Genoese Medicine Chest, 1562-1566
This magnificent and unique medicine chest was made for Vincenzo Giustiniani (d. 1570), the last Genoese governor of the island of Chios in the eastern Aegean Sea. He ruled Chios from 1562 until the Turks expelled the Genoese in 1566 after an occupation of some two hundred years. On a box from the middle drawer is painted the symbol of Chios – a black eagle above a three-towered castle. The chest contains 126 bottles and pots for drugs, some of which still have their original contents. These include rhubarb powder, ointment for worms, juniper water and mustard oil. The chest measures nearly a metre long. The painting on the inside of the lid is a later addition. It remained in the Giustiniani family until it was bought by Henry Wellcome in 1924
The truth is, regardless of what the science says about weight and health, the moral argument will always stand: fat people exist, they are in the world, and if human history is any example, they will continue to exist — and therefore, they must be afforded the same rights, access, and dignity that other human beings enjoy. Regardless of their health.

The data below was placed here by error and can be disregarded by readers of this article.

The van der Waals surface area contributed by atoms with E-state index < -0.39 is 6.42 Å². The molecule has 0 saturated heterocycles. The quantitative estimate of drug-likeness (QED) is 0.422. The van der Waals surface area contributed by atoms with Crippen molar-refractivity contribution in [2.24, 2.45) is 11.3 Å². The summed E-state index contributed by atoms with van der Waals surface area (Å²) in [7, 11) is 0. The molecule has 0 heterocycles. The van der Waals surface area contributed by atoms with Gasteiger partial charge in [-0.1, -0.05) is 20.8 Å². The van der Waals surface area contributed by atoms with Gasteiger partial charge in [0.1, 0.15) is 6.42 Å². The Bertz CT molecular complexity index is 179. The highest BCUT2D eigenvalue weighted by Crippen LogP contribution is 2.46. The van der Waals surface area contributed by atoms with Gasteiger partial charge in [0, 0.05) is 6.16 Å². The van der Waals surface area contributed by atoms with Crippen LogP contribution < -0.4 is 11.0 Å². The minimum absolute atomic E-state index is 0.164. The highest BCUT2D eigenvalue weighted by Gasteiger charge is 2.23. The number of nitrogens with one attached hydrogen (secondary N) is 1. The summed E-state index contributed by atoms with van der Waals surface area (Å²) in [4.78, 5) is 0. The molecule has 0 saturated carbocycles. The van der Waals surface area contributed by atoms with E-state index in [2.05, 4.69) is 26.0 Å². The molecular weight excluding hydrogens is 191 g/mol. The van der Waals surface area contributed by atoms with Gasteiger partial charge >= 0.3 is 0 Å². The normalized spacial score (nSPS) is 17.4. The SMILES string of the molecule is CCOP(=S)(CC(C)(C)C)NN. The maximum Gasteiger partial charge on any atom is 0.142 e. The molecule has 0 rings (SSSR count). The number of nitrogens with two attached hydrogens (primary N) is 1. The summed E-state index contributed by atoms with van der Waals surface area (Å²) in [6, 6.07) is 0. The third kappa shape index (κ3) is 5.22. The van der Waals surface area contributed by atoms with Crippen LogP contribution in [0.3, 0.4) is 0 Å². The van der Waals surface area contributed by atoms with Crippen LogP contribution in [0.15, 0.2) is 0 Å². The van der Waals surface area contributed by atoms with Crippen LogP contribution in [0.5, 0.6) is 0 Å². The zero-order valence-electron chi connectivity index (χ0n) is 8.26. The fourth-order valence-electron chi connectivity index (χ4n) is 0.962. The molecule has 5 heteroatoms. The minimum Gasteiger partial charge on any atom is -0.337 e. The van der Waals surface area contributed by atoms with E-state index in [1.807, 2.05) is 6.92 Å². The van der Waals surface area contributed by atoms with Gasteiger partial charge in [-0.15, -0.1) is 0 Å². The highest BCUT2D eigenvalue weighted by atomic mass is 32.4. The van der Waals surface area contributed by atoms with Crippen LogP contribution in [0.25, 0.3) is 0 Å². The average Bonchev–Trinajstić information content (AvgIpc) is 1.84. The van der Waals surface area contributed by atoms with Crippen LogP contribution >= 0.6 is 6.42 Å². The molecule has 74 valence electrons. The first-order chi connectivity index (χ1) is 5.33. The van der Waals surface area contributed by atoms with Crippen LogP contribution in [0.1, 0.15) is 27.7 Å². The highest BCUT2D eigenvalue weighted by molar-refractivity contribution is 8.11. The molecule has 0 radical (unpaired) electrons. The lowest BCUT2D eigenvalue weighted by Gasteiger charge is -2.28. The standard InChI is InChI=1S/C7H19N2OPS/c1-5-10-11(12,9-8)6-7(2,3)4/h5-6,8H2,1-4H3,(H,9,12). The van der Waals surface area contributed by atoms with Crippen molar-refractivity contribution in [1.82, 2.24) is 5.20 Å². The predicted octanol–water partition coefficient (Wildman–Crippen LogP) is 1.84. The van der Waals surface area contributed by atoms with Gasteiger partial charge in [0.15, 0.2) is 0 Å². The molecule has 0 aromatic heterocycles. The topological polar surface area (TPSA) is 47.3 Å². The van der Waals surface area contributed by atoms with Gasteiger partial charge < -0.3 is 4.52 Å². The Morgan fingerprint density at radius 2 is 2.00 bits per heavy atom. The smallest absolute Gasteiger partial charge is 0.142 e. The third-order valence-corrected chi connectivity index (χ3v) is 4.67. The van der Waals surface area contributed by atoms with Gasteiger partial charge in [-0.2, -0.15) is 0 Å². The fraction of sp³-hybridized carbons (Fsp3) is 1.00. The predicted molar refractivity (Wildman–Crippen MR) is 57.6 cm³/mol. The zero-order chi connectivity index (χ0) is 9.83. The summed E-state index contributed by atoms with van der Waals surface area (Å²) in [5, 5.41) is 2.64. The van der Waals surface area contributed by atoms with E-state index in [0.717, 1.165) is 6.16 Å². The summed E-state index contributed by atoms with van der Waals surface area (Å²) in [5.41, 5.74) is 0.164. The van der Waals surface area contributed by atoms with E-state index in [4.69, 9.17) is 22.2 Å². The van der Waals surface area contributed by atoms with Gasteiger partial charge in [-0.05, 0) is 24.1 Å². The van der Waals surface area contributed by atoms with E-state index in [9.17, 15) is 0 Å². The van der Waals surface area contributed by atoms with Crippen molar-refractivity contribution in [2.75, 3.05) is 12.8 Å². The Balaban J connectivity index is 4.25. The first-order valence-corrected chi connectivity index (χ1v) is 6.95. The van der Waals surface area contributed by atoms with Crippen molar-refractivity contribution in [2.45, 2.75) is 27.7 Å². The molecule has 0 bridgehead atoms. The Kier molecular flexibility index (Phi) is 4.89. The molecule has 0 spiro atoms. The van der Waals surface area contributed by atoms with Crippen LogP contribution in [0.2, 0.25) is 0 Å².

Installations by Chiharu Shiota
The Japanese artist Chiharu Shiota makes installations made of threads that are reminiscent of cobwebs. Objects embedded in them or stacked on top of each other create a environment imbued with a strong emotional and poetic charge. A superb job to be discovered.
Let’s do some interpretive activity with this piece.
This is what depression looks like.
(Source: , via gothiccharmschool)
1. shade; shadow; shadow; darkness; a dark area, especially the blackest part of a shadow from which all light is cut off.
2. the invariable or characteristic accompaniment or companion of a person or thing.
3. Astronomy: a) the complete or perfect shadow of an opague body, as a planet, where the direct light from a source of illumination is completely cut off. Compare penumbra. b) the dark central portion of a sunspot.
4. a phantom or shadowy apparition, as of someone or something not physically present; ghost; spectral image.
Etymology: from Latin - shade, shadow.